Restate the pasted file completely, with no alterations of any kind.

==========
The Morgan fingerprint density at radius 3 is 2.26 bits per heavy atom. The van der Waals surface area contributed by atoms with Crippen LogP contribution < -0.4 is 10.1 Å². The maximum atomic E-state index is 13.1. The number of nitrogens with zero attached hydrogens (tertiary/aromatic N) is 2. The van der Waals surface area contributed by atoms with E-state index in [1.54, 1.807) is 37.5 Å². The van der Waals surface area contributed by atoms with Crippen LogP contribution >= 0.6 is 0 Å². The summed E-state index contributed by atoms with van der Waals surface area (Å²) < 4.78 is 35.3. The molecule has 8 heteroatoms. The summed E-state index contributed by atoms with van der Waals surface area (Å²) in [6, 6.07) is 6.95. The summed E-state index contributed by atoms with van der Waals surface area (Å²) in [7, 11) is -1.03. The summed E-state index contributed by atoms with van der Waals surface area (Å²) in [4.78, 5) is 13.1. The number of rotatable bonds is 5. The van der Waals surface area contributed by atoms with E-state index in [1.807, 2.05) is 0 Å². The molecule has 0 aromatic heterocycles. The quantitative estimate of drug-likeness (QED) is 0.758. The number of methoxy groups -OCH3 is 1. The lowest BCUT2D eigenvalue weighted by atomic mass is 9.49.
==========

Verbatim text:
The Morgan fingerprint density at radius 3 is 2.26 bits per heavy atom. The van der Waals surface area contributed by atoms with Crippen LogP contribution < -0.4 is 10.1 Å². The maximum atomic E-state index is 13.1. The number of nitrogens with zero attached hydrogens (tertiary/aromatic N) is 2. The van der Waals surface area contributed by atoms with E-state index in [1.54, 1.807) is 37.5 Å². The van der Waals surface area contributed by atoms with Crippen LogP contribution >= 0.6 is 0 Å². The summed E-state index contributed by atoms with van der Waals surface area (Å²) < 4.78 is 35.3. The molecule has 8 heteroatoms. The summed E-state index contributed by atoms with van der Waals surface area (Å²) in [6, 6.07) is 6.95. The summed E-state index contributed by atoms with van der Waals surface area (Å²) in [7, 11) is -1.03. The summed E-state index contributed by atoms with van der Waals surface area (Å²) in [4.78, 5) is 13.1. The number of rotatable bonds is 5. The van der Waals surface area contributed by atoms with E-state index in [1.807, 2.05) is 0 Å². The molecule has 0 aromatic heterocycles. The quantitative estimate of drug-likeness (QED) is 0.758. The number of methoxy groups -OCH3 is 1. The lowest BCUT2D eigenvalue weighted by atomic mass is 9.49.